The UAE later purchased a dozen Chinese-made L-15 training jets in an unmistakable signal to Washington.

The Biden administration's halt to offensive arms sales to the Gulf over their conduct in the war in Yemen has contributed to a significant backlog of requests from regional governments, adding to friction in ties and raising concern among some analysts and former officials in Washington that the policy could open more opportunities for China.

That the White House has sought to advance military cooperation with Gulf states and continues to provide defensive weapons and intelligence even as it says it is reevaluating its relationship with Saudi Arabia over the OPEC+ dispute is perhaps the clearest sign that the Biden administration is wary about ceding too much of its security role in the region.

Current and former US officials say air defenses remain Arab Gulf states’ most sought-after military hardware as they face the threat of Iran’s missiles and drones. But China’s designs on Taiwan and Russia’s war in Ukraine have placed even greater strain on typically thin US stockpiles.

Politico reported last week that the Pentagon plans to pull National Advanced Surface-to-Air Missile System (NASAMS) air defenses from Oman and Qatar in order to send them to Ukraine, in the latest withdrawal of such systems from the Middle East.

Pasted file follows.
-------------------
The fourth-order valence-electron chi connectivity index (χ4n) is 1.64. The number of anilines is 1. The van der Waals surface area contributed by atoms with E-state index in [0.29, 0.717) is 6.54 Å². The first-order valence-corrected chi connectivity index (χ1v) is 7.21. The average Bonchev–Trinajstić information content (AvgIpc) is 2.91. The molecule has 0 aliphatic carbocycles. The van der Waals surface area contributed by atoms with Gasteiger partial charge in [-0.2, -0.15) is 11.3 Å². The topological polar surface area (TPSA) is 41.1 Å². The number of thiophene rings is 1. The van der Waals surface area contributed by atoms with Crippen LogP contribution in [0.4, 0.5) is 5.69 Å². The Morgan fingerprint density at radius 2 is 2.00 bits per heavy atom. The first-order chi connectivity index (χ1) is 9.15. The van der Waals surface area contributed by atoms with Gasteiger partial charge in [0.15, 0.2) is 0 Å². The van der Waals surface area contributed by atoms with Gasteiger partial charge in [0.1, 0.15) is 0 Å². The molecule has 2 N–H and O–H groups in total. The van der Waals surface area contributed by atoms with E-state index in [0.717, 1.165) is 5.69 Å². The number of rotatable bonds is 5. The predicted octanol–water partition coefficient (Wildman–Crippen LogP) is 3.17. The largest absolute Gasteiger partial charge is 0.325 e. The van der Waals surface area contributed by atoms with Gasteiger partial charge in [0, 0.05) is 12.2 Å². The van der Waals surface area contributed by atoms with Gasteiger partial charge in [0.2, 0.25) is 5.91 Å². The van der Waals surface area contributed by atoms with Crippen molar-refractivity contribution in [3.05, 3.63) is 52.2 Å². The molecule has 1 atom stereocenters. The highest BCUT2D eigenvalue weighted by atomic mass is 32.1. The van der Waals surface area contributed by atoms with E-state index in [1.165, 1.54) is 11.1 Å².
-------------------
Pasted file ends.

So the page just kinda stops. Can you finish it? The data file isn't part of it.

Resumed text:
“The US doesn’t have an effective cost-effective mobile C-UAV [Counter-Unmanned Aircraft] platform that it can sell,” Grant Rumley, fellow at the Washington Institute for Near East Policy and former Pentagon policy official, told Al-Monitor.

Privately, Arab officials have expressed disappointment that Washington refuses to provide its C-RAM air defense system — which it uses to guard its own bases in the region from drone and rocket attacks — to partners outside of the Western Five Eyes alliance.

While the US sale of 10 Fixed Site-Low, Slow, Small Unmanned Aircraft System Integrated Defeat Systems (FS-LIDS) counter-drone systems to Qatar last week could potentially be a sign of things to come, it’s likely that Gulf states will continue to explore other options, including those offered by Beijing.

Recent claims in Chinese media following the Zhuhai Air Show last month that Riyadh had agreed to purchase some $4 billion worth of TB001 armed drones, YJ-21 hypersonic anti-ship ballistic missiles and Poly Technologies’ Silent Hunter laser counter-drone platform from Beijing remain unsubstantiated.